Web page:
Zinfandel has an important role in American cultural history as well as American viticulture. It is the only wine grape varietal considered unique to the U.S. by the federal government. "Zinfandel is at the heart of California's contribution to the world of fine wine. Just as Europe has established the reputation of the historic varietals, California has established Zinfandel and set its standard of excellence for the world," Paul Draper explains. Stylistically, it is the most diverse wine made in the U.S. and possibly in the world. "Zinfandel is a grape variety of noble stature and we are fortunate that it has no historical stylistic context anywhere else in the world which restricts our winemakers' creativity," Dr. Wolpert explains. "Few New World wine regions have had the opportunity to create a new great wine," he adds. Numerous California Zinfandel vineyards were planted in northern California during the Gold Rush. From the 1860s to the early 1990s it was the most widely planted varietal in California; this is why Zinfandel is called "America's heritage grape."
The Heritage Vineyard is planted at 6x8 feet (row x vine) spacing in gravelly Bale loam soil on St. George rootstock. The vines are hand-pruned and trained in the "goblet" shape as they would have been in the nineteenth century. These practices are typical of all old vine plantings and a few of the young vineyards of traditionally oriented growers, because they insure low yield. However, most vineyards today are trained on trellises for higher yields. "The Heritage Vineyard requires authenticity," explains Wolpert. "We need to replicate the conditions which gave Zinfandel its reputation. Our use of St. George as the rootstock, nearly square spacing and head-trained spur-pruned vines supported only by stakes is a design you would have seen a hundred years ago. Our only concession to modern viticulture is a subsurface drip irrigation system," he adds.
What is the long-term goal of the Heritage Vineyard research? "It's our responsibility as vineyardists, winemakers, craftsmen and keepers of the flame that we seek out the purest and finest quality clones of Zinfandel in California, isolate them, nurture them, study them and then possibly make them available commercially on a large scale, all to insure that Zinfandel moves into the next millennium in its most superb incarnation," explains Kent Rosenblum of Rosenblum Cellars, a ZAP vintner. "The Heritage Vineyard is a vibrant 'ongrowing' musem of the grape," adds winemaker Mary Buckles Pisor, who helped make the 1997 Heritage Vineyard Zinfandel at Saddleback Cellars. "The vineyard is of tremendous historical and viticultural interest to those fascinated by Zinfandel. For the consumer, the Heritage Vineyard is living history and provides an easily accessible demonstration of where Zinfandel is really made---in the vineyard. For the wine industry, it has special significance because it represents a resource for future plantings of Zinfandel with a broad range of selections."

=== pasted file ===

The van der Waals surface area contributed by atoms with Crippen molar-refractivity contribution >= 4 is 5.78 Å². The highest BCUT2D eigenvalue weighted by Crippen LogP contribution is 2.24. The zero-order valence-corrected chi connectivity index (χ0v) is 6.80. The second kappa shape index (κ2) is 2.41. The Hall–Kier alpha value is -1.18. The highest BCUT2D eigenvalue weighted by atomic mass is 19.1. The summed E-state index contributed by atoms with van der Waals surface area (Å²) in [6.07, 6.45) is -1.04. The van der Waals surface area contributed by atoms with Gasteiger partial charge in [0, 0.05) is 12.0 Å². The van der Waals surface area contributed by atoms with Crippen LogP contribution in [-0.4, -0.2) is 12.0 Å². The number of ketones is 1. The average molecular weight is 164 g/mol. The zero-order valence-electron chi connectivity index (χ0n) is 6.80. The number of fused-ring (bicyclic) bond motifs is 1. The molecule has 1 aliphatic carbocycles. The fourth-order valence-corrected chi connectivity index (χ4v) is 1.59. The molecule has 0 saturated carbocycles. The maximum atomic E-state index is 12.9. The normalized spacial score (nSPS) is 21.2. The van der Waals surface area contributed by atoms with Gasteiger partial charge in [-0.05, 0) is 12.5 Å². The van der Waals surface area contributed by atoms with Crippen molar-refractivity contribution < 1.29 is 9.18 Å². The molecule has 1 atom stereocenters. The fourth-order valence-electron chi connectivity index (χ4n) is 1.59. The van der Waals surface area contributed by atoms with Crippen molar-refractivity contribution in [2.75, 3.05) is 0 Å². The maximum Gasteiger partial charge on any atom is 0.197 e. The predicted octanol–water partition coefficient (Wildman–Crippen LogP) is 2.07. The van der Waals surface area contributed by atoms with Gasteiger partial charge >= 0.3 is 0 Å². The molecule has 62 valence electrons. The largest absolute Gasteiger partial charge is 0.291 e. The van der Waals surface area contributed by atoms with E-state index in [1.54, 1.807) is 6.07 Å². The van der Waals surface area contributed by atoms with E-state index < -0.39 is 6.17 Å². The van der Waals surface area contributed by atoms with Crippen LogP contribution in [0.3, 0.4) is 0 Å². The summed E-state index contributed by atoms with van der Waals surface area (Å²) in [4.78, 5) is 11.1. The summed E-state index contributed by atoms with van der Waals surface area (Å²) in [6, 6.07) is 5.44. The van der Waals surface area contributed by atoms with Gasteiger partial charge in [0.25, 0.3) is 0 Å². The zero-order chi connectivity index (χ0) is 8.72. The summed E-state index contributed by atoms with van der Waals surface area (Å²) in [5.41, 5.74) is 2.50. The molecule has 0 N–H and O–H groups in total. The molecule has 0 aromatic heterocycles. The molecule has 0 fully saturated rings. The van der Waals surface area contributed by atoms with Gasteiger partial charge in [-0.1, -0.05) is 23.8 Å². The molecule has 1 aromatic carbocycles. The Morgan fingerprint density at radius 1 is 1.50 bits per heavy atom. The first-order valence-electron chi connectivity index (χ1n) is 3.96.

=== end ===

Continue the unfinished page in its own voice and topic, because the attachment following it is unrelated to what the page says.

Visit www.zinfandel.org to find out more about Zinfandel and join ZAP, including details of the 14th Annual Zinfandel Advocates & Producers Festival, January 26-29, 2005, in San Francisco.
Tickets go on sale October 1, 2004, from 415/345-7575. Flights! A Showcase of Zinfandels takes place on January 26 at San Francisco City College, 50 Phelan Avenue, Statler Wing, Culinary Arts & Hospitality Studies, San Francisco: this is an afternoon of panel discussions and tastings. Good Eats & Zinfandel takes place on January 27 at Herbst Pavilion at Ft. Mason, San Francisco: this event pairs 36 Zinfandel producers with 36 restaurants, offering attendees an enormous array of foods to try with Zinfandel. An Elegant Evening with the Winemakers takes place on January 28 at The Mark Hopkins InterContinental Hotel, Nob Hill, San Francisco: a walk-around tasting precedes an elegant dinner created entirely around Zinfandel, followed by an auction of Zinfandel wines and Zinfandel-related items. Funds support research at The Heritage Vineyard in Oakville and other research in the Sierra Foothills. The 14th Annual ZAP Tasting takes place on January 29 at the Herbst & Festival Pavilions at Ft. Mason. More than 275 Zinfandel wineries will pour their current releases.
ZAP will be traveling to San Diego, Los Angeles, Chicago and New Orleans in the spring of 2005 (watch for details at www.zinfandel.org).
ZAP is a non-profit educational 501(c)(3) organization, dedicated to advancing public knowledge of and appreciation for American Zinfandel and its unique place in our culture and history. Winegrowers and winemakers (approximately 315) and wine enthusiasts (approximately 6,000 across the U.S.) make up the membership. The common focus is the preservation and recognition of Zinfandel as America's heritage wine.